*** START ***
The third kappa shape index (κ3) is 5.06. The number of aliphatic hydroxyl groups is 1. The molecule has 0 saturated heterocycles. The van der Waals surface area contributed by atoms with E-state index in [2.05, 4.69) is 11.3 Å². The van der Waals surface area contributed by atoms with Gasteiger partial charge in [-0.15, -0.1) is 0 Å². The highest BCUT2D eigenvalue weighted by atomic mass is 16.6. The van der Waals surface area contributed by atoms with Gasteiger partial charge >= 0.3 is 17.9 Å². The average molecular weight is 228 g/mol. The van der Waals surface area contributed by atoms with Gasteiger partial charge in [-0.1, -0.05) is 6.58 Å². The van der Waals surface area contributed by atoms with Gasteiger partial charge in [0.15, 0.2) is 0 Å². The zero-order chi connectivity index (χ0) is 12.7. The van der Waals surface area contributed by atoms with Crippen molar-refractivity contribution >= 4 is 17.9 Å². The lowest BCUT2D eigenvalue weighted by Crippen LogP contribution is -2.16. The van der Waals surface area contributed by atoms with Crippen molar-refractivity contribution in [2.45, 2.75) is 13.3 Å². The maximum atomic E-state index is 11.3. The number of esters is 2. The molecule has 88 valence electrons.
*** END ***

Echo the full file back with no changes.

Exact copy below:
The third kappa shape index (κ3) is 5.06. The number of aliphatic hydroxyl groups is 1. The molecule has 0 saturated heterocycles. The van der Waals surface area contributed by atoms with E-state index in [2.05, 4.69) is 11.3 Å². The van der Waals surface area contributed by atoms with Gasteiger partial charge in [-0.15, -0.1) is 0 Å². The highest BCUT2D eigenvalue weighted by atomic mass is 16.6. The van der Waals surface area contributed by atoms with Gasteiger partial charge >= 0.3 is 17.9 Å². The average molecular weight is 228 g/mol. The van der Waals surface area contributed by atoms with Gasteiger partial charge in [-0.1, -0.05) is 6.58 Å². The van der Waals surface area contributed by atoms with Gasteiger partial charge in [0.15, 0.2) is 0 Å². The zero-order chi connectivity index (χ0) is 12.7. The van der Waals surface area contributed by atoms with Crippen molar-refractivity contribution >= 4 is 17.9 Å². The lowest BCUT2D eigenvalue weighted by Crippen LogP contribution is -2.16. The van der Waals surface area contributed by atoms with Crippen molar-refractivity contribution in [2.45, 2.75) is 13.3 Å². The maximum atomic E-state index is 11.3. The number of esters is 2. The molecule has 88 valence electrons.